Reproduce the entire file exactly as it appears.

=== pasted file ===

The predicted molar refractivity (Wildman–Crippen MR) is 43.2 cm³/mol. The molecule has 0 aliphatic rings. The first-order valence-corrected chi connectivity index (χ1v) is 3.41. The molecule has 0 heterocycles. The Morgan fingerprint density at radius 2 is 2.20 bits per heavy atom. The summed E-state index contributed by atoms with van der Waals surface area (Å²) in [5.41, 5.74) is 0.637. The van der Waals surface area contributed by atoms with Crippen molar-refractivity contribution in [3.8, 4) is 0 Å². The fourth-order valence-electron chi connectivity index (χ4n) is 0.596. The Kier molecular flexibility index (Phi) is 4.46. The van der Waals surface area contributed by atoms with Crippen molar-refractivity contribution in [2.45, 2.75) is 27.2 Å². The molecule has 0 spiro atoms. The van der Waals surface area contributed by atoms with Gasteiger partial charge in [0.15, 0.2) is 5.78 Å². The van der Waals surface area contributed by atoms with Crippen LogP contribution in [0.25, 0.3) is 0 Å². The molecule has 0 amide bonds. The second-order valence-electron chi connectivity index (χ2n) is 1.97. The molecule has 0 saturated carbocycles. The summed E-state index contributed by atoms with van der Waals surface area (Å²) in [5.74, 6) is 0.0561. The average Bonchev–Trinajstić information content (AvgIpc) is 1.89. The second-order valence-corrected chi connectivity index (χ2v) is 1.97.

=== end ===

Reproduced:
The predicted molar refractivity (Wildman–Crippen MR) is 43.2 cm³/mol. The molecule has 0 aliphatic rings. The first-order valence-corrected chi connectivity index (χ1v) is 3.41. The molecule has 0 heterocycles. The Morgan fingerprint density at radius 2 is 2.20 bits per heavy atom. The summed E-state index contributed by atoms with van der Waals surface area (Å²) in [5.41, 5.74) is 0.637. The van der Waals surface area contributed by atoms with Crippen molar-refractivity contribution in [3.8, 4) is 0 Å². The fourth-order valence-electron chi connectivity index (χ4n) is 0.596. The Kier molecular flexibility index (Phi) is 4.46. The van der Waals surface area contributed by atoms with Crippen molar-refractivity contribution in [2.45, 2.75) is 27.2 Å². The molecule has 0 spiro atoms. The van der Waals surface area contributed by atoms with Gasteiger partial charge in [0.15, 0.2) is 5.78 Å². The van der Waals surface area contributed by atoms with Crippen LogP contribution in [0.25, 0.3) is 0 Å². The molecule has 0 amide bonds. The second-order valence-electron chi connectivity index (χ2n) is 1.97. The molecule has 0 saturated carbocycles. The summed E-state index contributed by atoms with van der Waals surface area (Å²) in [5.74, 6) is 0.0561. The average Bonchev–Trinajstić information content (AvgIpc) is 1.89. The second-order valence-corrected chi connectivity index (χ2v) is 1.97.